This subspecies of reindeer is sedentary, does not migrate. Study undertaken in Todalen, a valley on western Spitsbergen. Vegetation is characterized by Cassiope tetragona, an evergreen shrub, and other low-growing shrubs and plants. Very short summer season. Collected 40 dung samples between August 1994 and August 1996. Pollen assemblages are dominated by three taxa: Salix, Poaceae, and Oxyria digyna. Seasons are distinguished by the relative abundance of these three taxa in the assemblages. Winter and spring assemblages are characterized by Salix, Saxifraga oppositifolia type and Cassiope tetragona pollen. Autumn (fall) samples are characterized by Poaceae, Brassicaceae, Bistorta vivipara, and Cerastium type pollen. Summer samples are characterized by Oxyria digyna, Pedicularis spp., Ranunculus sulphureus and Papaver dahlianum pollen. Small amounts of Pinus and Betula pollen are probably from long- distance transport. Autumn grazing on moist areas with relatively luxuriant and nutritious grasses. Winter feeding varies depending on snow and ice conditions. Willow is found on exposed ridges, where snow cover is thin or blown free, and therefore can be reached for browsing. Reindeer in this area don't appear to consume lichens but do consume mosses; moss spores found in assemblages. Spring grazing on areas that are first free of snow and show new plant growth. Again, these are the exposed ridges. In summer, most nutritious and palatable plants are available, and the reindeer graze selectively, concentrating on Oxyria. Greater numbers of pollen types in summer assemblages because this is the main flowering season. Highest LOI values in summer and autumn dung samples when highest biomass consumption. Discusses pollen production characteristics of plants in the study area and possible effects on pollen assemblages from dung. Notes that pollen analysis of dung is a useful complementary technique to analysis of macroplant remains. (25/04/2009).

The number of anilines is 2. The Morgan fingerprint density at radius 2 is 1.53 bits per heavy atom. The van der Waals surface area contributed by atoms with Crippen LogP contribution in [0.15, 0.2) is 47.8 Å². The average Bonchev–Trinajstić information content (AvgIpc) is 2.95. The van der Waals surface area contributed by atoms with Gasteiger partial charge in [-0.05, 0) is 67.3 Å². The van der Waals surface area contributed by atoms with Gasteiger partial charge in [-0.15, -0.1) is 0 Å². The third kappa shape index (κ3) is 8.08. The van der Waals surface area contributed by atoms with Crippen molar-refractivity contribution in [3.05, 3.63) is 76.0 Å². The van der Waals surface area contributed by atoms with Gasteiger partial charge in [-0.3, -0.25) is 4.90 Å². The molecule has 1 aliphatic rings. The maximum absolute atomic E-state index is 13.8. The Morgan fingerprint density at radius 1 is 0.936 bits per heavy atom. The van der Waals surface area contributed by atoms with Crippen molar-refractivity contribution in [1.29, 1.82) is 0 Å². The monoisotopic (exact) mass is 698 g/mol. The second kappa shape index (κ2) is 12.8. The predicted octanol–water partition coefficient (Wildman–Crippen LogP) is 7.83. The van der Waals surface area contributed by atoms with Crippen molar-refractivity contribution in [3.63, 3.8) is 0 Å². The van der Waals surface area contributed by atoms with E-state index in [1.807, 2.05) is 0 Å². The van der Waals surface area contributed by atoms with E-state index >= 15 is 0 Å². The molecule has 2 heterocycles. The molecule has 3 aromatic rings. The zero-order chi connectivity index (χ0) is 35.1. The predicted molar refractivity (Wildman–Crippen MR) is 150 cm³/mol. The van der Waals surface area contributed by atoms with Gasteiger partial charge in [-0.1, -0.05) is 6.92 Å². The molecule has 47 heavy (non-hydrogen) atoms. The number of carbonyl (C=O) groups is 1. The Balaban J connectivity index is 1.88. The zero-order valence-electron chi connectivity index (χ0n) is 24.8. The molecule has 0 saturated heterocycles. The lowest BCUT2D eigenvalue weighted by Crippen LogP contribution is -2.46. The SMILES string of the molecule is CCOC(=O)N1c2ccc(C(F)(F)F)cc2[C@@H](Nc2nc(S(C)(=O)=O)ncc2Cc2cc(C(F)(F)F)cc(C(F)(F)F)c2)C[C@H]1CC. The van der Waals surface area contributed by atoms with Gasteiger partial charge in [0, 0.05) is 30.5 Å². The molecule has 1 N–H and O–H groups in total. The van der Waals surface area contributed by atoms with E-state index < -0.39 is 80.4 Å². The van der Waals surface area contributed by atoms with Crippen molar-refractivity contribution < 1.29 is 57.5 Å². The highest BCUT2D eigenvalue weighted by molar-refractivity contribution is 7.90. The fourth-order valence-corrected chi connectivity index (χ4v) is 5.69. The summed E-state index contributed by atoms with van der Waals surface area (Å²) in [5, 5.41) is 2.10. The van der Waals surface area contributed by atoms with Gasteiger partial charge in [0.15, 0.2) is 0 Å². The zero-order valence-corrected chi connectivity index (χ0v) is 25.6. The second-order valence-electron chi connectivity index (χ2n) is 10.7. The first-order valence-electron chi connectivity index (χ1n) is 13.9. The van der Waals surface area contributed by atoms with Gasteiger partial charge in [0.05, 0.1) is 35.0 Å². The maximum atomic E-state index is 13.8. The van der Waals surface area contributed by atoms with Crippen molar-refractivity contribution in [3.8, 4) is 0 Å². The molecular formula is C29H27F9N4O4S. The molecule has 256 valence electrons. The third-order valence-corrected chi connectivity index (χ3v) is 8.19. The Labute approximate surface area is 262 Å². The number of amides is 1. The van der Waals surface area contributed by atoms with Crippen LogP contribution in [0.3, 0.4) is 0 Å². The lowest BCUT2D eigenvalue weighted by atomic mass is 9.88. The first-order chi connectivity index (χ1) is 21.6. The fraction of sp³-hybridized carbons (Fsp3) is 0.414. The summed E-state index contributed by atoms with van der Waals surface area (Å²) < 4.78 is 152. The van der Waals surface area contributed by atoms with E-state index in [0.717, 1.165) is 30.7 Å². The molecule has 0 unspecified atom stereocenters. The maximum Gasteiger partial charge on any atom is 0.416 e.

Brochier, J. E., P. Villa, and M. Giacomarra 1992
Shepherds and Sediments: Geo-ethnoarchaeology of Pastoral Sites. Journal of Anthropological Archaeology 11:47-102.